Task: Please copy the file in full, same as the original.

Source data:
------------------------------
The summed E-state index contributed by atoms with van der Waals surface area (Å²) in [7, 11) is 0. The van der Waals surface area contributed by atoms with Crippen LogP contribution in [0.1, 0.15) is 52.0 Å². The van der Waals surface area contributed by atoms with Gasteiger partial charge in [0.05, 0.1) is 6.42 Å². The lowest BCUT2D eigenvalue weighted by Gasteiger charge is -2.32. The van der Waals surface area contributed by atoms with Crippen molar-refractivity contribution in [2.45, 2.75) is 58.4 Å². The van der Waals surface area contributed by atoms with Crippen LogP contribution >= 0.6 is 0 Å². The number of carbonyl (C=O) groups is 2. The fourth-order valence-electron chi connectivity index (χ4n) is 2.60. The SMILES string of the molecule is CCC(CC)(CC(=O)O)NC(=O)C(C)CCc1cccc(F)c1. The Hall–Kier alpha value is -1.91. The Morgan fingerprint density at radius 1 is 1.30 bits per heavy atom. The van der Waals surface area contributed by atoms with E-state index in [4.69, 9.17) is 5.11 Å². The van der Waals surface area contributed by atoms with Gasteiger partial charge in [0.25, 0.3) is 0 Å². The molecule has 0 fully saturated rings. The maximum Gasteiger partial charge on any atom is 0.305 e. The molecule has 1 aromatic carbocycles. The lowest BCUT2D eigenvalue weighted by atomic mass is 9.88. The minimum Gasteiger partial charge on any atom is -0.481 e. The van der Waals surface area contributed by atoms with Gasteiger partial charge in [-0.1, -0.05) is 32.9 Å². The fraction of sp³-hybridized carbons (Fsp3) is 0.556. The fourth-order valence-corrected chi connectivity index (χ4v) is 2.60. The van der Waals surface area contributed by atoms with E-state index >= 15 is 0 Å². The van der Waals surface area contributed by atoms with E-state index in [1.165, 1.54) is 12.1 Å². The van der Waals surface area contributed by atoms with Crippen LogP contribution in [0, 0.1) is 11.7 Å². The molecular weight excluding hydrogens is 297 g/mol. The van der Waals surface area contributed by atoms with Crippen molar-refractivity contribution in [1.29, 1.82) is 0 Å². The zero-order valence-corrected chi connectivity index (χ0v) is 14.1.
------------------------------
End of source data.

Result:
The summed E-state index contributed by atoms with van der Waals surface area (Å²) in [7, 11) is 0. The van der Waals surface area contributed by atoms with Crippen LogP contribution in [0.1, 0.15) is 52.0 Å². The van der Waals surface area contributed by atoms with Gasteiger partial charge in [0.05, 0.1) is 6.42 Å². The lowest BCUT2D eigenvalue weighted by Gasteiger charge is -2.32. The van der Waals surface area contributed by atoms with Crippen molar-refractivity contribution in [2.45, 2.75) is 58.4 Å². The van der Waals surface area contributed by atoms with Crippen LogP contribution >= 0.6 is 0 Å². The number of carbonyl (C=O) groups is 2. The fourth-order valence-electron chi connectivity index (χ4n) is 2.60. The SMILES string of the molecule is CCC(CC)(CC(=O)O)NC(=O)C(C)CCc1cccc(F)c1. The Hall–Kier alpha value is -1.91. The Morgan fingerprint density at radius 1 is 1.30 bits per heavy atom. The van der Waals surface area contributed by atoms with E-state index in [4.69, 9.17) is 5.11 Å². The van der Waals surface area contributed by atoms with Gasteiger partial charge in [0.25, 0.3) is 0 Å². The molecule has 0 fully saturated rings. The maximum Gasteiger partial charge on any atom is 0.305 e. The molecule has 1 aromatic carbocycles. The lowest BCUT2D eigenvalue weighted by atomic mass is 9.88. The minimum Gasteiger partial charge on any atom is -0.481 e. The van der Waals surface area contributed by atoms with Gasteiger partial charge in [-0.1, -0.05) is 32.9 Å². The fraction of sp³-hybridized carbons (Fsp3) is 0.556. The fourth-order valence-corrected chi connectivity index (χ4v) is 2.60. The van der Waals surface area contributed by atoms with E-state index >= 15 is 0 Å². The van der Waals surface area contributed by atoms with E-state index in [1.165, 1.54) is 12.1 Å². The van der Waals surface area contributed by atoms with Crippen LogP contribution in [0, 0.1) is 11.7 Å². The molecular weight excluding hydrogens is 297 g/mol. The van der Waals surface area contributed by atoms with Crippen molar-refractivity contribution in [1.29, 1.82) is 0 Å². The zero-order valence-corrected chi connectivity index (χ0v) is 14.1.